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Why can't we date middle class girls in poor countries?

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Why can't we date middle class girls in poor countries?

Postby Winston » Wed Dec 17, 2008 5:59 pm

Dear all,
I was wondering about something today. Why is it that I and most foreigners here tend to end up dating poverty class women in poor countries such as the Philippines, and not the middle class girls? I am from a middle class family myself, and so are most foreigners probably, so theoretically, shouldn't we qualify to date women from our own class?

I would think so. But the middle class girls here tend to be stuck up, and socialize within their clique, schoolmates, and workmates only. Or they are shy about talking to strangers. Or if they are friendly, then they aren't looking for a boyfriend and aren't that eager to get a date.

So, most foreigners in these poor countries end up with women from the poor and poverty class. And not their own class level.

Why is that? Any explanations? Momopi? Ladislav?

Even Dianne told me today that the middle class girls here usually like to date within their own kind and race, not foreigners. But the Philippines tends to be very racially open, so how could this be?

I do have middle class friends here, but they are not easy or desperate, and are picky about who they date. There was one lady online that was middle class that wanted me, but she was older and kind of chubby and I wasn't attracted to her.

For the past few days I've been asking people here "How come in Filipino romance movies, both lovers come from rich families with nice houses and cars, never talk about money, never have any money problems, and only have love problems or dramas in their lives? Where are those people around here? Why can't I have such a relationship?" I know that sounds like a dumb question "Why isn't life like in the movies?" but I was serious. Most replied that that's only in the movies. And one lady told me that those people you see on TV are "artists and actors" and live in their own communities separated from the mainstream public, and attend their own parties that you get into only by invitation.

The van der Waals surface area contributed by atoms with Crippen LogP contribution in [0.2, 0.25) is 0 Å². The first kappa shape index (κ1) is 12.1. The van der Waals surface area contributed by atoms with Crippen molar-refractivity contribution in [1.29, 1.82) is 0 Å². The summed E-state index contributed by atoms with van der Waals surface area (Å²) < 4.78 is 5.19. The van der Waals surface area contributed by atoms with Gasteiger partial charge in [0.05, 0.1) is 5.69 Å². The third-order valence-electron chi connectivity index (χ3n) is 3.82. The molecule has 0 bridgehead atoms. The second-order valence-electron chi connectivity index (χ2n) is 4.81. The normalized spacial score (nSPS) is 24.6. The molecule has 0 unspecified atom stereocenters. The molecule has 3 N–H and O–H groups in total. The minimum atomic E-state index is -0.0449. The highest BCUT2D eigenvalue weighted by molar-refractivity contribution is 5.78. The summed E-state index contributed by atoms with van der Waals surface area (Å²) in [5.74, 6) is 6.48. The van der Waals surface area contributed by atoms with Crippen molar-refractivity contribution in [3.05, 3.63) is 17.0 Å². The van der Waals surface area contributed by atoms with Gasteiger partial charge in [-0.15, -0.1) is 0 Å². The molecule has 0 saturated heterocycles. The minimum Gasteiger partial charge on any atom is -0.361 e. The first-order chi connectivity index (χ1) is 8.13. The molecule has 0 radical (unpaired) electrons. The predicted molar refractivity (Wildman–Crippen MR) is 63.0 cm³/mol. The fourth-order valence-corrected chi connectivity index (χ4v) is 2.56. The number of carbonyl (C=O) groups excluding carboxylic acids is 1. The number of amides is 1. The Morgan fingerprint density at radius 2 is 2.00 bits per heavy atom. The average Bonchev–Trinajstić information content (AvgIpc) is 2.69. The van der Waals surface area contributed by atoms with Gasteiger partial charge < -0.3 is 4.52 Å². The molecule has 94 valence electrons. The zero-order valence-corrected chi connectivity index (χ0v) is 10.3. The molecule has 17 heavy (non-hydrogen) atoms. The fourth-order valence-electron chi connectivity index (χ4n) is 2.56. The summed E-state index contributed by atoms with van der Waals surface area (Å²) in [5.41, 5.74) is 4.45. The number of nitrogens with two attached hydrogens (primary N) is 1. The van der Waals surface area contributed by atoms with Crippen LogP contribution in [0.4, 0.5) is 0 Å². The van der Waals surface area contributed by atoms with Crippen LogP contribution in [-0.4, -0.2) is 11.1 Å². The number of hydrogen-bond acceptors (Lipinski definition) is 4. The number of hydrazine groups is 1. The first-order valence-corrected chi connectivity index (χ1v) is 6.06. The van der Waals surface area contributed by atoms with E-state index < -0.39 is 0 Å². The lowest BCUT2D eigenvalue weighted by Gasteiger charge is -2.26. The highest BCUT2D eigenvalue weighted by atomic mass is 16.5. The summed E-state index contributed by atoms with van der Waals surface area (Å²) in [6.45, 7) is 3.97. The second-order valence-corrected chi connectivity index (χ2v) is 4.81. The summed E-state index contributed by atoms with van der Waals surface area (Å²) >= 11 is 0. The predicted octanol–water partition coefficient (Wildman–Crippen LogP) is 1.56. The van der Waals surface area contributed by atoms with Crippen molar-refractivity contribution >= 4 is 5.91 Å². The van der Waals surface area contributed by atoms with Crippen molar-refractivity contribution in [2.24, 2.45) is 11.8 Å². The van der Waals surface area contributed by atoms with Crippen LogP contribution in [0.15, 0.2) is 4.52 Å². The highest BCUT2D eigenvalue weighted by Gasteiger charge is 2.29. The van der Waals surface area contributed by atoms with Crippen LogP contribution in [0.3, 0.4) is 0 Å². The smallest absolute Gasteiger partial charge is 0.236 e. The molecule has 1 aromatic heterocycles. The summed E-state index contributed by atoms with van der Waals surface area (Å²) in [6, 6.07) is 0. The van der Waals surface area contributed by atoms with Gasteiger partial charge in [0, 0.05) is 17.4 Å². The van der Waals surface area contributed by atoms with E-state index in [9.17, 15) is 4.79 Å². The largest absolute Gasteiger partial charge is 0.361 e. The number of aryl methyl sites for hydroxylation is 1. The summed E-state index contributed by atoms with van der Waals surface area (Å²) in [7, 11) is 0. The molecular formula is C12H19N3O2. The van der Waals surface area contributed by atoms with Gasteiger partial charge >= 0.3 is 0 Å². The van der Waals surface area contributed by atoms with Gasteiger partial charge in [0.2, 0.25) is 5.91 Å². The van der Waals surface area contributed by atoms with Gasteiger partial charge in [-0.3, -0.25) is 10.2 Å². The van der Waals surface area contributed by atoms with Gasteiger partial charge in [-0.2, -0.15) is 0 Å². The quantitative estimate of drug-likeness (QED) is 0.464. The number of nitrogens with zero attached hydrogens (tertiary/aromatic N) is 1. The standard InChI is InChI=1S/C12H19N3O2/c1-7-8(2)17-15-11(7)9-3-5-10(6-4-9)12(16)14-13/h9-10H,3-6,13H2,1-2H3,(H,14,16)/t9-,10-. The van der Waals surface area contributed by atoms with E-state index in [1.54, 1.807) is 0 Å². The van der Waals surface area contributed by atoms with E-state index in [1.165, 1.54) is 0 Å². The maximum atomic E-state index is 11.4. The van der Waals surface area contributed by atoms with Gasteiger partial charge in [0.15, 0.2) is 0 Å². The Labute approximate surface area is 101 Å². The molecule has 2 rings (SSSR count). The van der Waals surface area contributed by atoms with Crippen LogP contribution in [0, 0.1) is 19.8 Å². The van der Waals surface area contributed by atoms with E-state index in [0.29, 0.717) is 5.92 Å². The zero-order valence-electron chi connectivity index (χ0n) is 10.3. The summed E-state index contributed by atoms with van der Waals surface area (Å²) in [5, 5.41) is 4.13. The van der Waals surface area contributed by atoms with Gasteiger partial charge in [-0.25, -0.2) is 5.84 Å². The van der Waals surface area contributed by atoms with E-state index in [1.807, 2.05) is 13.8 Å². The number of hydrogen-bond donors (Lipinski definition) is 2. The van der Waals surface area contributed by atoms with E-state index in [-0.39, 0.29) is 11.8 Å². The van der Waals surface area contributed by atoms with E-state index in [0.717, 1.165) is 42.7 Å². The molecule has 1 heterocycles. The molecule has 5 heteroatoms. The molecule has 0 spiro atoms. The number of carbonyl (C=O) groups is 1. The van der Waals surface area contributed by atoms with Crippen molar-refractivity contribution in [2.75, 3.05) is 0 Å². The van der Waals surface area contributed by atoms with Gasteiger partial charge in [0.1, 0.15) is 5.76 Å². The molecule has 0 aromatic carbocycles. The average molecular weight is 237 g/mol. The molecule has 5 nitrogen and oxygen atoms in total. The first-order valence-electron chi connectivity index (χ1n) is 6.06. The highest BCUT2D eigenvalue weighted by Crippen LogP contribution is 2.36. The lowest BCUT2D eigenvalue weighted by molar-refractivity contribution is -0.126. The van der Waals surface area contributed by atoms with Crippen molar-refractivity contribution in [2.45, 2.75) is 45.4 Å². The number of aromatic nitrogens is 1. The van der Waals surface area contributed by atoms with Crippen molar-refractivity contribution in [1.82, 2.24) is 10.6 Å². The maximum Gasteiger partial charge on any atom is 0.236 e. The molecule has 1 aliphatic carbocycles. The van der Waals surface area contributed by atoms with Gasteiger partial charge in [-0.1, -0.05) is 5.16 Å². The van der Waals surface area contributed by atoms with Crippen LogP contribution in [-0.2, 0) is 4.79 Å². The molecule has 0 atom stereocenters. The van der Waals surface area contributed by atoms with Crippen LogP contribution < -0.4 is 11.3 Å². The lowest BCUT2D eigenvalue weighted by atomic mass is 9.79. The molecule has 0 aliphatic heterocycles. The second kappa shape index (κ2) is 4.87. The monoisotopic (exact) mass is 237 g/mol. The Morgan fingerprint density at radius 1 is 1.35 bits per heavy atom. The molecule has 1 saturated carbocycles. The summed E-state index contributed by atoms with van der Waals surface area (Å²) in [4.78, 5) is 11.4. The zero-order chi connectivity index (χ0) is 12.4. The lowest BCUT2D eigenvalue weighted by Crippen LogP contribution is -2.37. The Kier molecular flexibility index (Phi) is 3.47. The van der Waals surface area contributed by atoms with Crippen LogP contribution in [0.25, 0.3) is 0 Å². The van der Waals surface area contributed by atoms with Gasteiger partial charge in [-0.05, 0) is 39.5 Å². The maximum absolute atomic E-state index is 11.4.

In my experience, middle class people who are materialistic tend to be stuck up and not very friendly or open. The only types of middle class people that are friendly are avid travelers, those with a spiritual focus in life, like to do humanitarian or charity work, or those that dream of going abroad (ameriphiles) and are tired of their own culture.
Last edited by Winston on Thu Dec 18, 2008 3:53 am, edited 1 time in total.
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Postby momopi » Wed Dec 17, 2008 10:21 pm

http://opinion.inquirer.net/inquireropi ... _id=107131

'Collapsing' Filipino middle class


Inquirer
First Posted 03:59am (Mla time) 12/16/2007

Filed Under: Economy, Business & Finance

MANILA, Philippines--DESPITE economic growth, the number of middle class Filipinos and their share of the national income pie have shrunk.

The signs of a shrinking middle class are plain to see. Many professionals, from medical practitioners to executives, continue to migrate to developed countries such as the United States, Canada and Australia in search of greener pastures.

They are joined by a record number of Filipinos working abroad because of the poor pay and bleak employment picture in the country.

Another sign is the growing number of students transferring from private schools to public schools because of spiraling tuition.

The rising cost of goods and services, partly as a result of high fuel prices, is further eroding the living standards of middle-class families.

A study by Romulo Virola, Mildred Addawe and Ma. Ivy Querubin of the National Statistical Coordination Board found thatf there was at least a 2-percentage-point decline in the population share of the middle class between 2000 and 2003.

They also found a 4.6-percentage-point drop in the number of middle-class families with overseas-Filipino-worker members.

Antipoverty? How about pro-middle class?


By Dr. Romulo A. Virola

WE ALL KNOW THAT the overarching goal of our development efforts is to reduce poverty. Toward this end, many programs and policies have been formulated, implemented and monitored over the years. Surely, there are improvements here and there, but the pace of progress just does not seem fast enough. In fact, per the Millennium Development Goals (MDG) monitoring by the National Statistical Coordination Board, we only have a medium probability of attaining our target to halve poverty by 2015! Why? Is something wrong with the implementation of these programs or are our poverty reduction strategies simply ill-conceived?